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Severe Combined Immunodeficiency Disease Definition
A rare, genetic immune disorder in which an infant is born with severely deficient immune capability due to the absence of leukocytes. Because the infant receives passive immunity from his or her mother at birth (and through breastfeeding), the deficiency often is not apparent until age three to six months or when the infant begins to receive routine immunizations.
Doctors may suspect SCID if there are other family members who have immunodeficiency disorders. Most often the infant’s immune status becomes suspect when there are recurrent or severe infections that a healthy immune response would accommodate. Some babies develop deep abscesses, such as in the liver. Others have chronic otitis media (middle ear infection) or sinusitis (sinus infection).
SCID Diagnosis and Treatment
Early diagnosis and treatment are essential. When doctors suspect and test for SCID within the infant’s first three months of life, a bone marrow transplantation can provide the ability to produce lymphocytes, essentially curing the immunodeficiency. Most often, however, parents and doctors do not suspect an immune problem until the child is six months to a year old. By that time other features of the immune system have developed enough to reject a bone marrow transplant unless immunoablation first destroys the child’s own bone marrow.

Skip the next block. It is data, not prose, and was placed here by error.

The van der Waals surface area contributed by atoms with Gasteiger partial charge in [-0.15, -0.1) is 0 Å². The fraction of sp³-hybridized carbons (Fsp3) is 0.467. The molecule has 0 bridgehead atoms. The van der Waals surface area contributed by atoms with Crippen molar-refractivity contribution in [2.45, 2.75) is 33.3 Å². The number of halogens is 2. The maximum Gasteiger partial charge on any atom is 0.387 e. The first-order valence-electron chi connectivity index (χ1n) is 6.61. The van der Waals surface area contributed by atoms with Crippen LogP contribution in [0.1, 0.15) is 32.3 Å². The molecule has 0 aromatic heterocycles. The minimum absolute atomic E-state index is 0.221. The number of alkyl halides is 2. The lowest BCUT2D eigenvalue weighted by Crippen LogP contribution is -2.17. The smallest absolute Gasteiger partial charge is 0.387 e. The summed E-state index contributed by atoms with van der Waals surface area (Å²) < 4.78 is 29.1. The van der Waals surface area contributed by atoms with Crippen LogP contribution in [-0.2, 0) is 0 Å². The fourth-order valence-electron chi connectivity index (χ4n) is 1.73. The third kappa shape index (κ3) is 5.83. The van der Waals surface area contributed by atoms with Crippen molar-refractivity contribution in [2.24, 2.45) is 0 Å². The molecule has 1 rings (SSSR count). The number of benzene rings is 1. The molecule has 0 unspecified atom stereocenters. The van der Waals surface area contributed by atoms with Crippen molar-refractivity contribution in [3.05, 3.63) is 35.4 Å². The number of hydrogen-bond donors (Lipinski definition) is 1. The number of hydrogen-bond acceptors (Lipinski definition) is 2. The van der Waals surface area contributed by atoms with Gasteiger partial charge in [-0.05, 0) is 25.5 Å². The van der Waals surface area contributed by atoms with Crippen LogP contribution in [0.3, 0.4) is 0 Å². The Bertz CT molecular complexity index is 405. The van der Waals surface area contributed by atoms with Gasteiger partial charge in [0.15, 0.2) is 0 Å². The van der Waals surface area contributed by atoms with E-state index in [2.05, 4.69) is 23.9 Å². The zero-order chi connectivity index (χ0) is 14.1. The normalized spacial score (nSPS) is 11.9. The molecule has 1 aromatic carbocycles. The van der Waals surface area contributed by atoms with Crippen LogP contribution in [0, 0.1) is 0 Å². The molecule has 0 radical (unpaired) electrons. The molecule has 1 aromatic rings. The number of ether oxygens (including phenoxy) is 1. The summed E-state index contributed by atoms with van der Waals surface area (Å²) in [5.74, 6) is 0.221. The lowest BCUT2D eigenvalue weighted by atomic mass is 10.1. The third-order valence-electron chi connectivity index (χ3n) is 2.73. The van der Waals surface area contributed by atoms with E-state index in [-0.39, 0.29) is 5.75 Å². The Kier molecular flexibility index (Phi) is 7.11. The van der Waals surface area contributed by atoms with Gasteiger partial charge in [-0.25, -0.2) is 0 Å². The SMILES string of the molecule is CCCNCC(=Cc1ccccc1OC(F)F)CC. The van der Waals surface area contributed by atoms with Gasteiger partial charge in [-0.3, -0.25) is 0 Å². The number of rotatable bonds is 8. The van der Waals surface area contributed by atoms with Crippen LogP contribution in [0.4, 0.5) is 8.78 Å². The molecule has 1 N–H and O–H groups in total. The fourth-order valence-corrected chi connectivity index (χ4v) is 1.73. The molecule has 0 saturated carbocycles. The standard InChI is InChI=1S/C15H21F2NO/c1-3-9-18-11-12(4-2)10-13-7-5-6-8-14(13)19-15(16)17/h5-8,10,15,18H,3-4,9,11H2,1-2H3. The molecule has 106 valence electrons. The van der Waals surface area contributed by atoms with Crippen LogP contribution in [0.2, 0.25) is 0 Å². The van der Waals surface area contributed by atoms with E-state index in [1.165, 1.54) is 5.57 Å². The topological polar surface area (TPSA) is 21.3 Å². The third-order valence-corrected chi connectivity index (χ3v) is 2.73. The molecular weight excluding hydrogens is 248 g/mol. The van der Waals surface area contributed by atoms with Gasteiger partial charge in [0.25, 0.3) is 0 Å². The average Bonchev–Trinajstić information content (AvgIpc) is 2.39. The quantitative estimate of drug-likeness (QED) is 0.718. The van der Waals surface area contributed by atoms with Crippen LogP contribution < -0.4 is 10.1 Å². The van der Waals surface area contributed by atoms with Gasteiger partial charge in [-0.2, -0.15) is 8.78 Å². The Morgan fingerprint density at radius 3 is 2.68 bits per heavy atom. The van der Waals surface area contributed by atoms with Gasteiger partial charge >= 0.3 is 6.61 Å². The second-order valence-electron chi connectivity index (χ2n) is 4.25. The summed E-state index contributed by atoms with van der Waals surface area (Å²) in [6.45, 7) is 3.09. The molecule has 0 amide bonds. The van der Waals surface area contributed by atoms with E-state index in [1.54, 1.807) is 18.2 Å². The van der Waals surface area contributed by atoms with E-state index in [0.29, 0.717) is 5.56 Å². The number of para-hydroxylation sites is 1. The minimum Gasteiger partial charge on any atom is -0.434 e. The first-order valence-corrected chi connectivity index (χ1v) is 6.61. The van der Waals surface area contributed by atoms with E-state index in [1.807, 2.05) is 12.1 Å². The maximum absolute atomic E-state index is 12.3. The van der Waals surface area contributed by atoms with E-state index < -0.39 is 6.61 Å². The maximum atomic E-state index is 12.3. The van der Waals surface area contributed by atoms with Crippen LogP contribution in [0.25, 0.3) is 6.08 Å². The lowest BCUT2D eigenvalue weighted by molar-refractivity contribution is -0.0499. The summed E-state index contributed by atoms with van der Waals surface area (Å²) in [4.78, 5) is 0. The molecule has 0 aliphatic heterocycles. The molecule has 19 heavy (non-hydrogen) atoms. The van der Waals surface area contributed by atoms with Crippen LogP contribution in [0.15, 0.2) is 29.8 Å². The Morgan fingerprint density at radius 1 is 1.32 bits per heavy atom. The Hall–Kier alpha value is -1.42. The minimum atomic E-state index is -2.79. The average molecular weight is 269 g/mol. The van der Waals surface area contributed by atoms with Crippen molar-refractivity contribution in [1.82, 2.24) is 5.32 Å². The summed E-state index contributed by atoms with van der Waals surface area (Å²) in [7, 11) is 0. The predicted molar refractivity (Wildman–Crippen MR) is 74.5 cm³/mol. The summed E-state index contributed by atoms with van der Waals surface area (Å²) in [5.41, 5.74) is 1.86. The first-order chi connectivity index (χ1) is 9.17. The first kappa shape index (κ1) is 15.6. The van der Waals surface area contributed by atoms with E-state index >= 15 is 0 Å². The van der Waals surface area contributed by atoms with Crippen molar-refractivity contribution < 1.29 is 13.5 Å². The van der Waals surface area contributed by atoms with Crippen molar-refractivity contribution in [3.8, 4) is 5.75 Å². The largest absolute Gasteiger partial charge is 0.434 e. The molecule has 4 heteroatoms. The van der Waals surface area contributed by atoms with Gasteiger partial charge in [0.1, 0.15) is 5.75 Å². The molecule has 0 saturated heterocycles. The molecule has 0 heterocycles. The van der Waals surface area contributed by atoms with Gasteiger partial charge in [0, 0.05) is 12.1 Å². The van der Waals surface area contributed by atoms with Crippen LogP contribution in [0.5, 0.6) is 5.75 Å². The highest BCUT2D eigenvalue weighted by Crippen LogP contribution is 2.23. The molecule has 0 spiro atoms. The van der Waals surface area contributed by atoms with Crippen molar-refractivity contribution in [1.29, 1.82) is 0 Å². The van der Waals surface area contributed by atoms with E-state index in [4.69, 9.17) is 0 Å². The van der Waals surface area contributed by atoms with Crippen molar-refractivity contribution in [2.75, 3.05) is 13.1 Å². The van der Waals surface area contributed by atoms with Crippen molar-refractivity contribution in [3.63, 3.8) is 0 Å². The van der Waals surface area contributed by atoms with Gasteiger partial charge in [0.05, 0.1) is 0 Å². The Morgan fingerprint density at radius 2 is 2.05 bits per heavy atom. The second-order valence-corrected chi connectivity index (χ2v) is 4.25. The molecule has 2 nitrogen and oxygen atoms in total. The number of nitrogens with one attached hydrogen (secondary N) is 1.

Bone marrow transplantation after age six months requires extended immunosuppressive therapy to allow the new blood stem cells to take root and become self cells within the body. The child may also need antibiotic prophylaxis and gammaglobulin injections to bolster the immune response until the transplant fully takes hold. Without treatment SCID is fatal by two years of age and often in the first year of life. With bone marrow transplantation the child has a good chance for normal development and a relatively healthy life.
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